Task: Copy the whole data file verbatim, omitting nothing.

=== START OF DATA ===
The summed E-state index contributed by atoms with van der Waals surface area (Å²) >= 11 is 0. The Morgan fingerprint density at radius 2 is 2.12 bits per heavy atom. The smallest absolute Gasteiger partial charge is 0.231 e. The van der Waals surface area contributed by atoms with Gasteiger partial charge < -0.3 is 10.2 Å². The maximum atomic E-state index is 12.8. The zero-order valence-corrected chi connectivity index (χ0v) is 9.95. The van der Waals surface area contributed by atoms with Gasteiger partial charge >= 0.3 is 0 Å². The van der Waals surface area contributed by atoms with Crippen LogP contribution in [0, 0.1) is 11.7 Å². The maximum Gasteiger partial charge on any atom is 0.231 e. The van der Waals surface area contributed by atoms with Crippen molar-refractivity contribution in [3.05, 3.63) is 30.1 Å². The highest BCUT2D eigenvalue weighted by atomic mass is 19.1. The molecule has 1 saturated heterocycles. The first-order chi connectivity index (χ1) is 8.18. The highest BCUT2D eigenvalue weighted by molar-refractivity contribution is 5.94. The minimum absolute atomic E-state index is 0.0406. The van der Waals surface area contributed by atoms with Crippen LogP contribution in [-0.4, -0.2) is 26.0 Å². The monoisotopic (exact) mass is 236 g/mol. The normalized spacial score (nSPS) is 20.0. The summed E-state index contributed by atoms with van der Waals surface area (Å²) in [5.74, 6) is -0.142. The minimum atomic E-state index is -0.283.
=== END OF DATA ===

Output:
The summed E-state index contributed by atoms with van der Waals surface area (Å²) >= 11 is 0. The Morgan fingerprint density at radius 2 is 2.12 bits per heavy atom. The smallest absolute Gasteiger partial charge is 0.231 e. The van der Waals surface area contributed by atoms with Gasteiger partial charge < -0.3 is 10.2 Å². The maximum atomic E-state index is 12.8. The zero-order valence-corrected chi connectivity index (χ0v) is 9.95. The van der Waals surface area contributed by atoms with Gasteiger partial charge >= 0.3 is 0 Å². The van der Waals surface area contributed by atoms with Crippen LogP contribution in [0, 0.1) is 11.7 Å². The maximum Gasteiger partial charge on any atom is 0.231 e. The van der Waals surface area contributed by atoms with Crippen molar-refractivity contribution in [3.05, 3.63) is 30.1 Å². The highest BCUT2D eigenvalue weighted by atomic mass is 19.1. The molecule has 1 saturated heterocycles. The first-order chi connectivity index (χ1) is 8.18. The highest BCUT2D eigenvalue weighted by molar-refractivity contribution is 5.94. The minimum absolute atomic E-state index is 0.0406. The van der Waals surface area contributed by atoms with Crippen LogP contribution in [-0.4, -0.2) is 26.0 Å². The monoisotopic (exact) mass is 236 g/mol. The normalized spacial score (nSPS) is 20.0. The summed E-state index contributed by atoms with van der Waals surface area (Å²) in [5.74, 6) is -0.142. The minimum atomic E-state index is -0.283.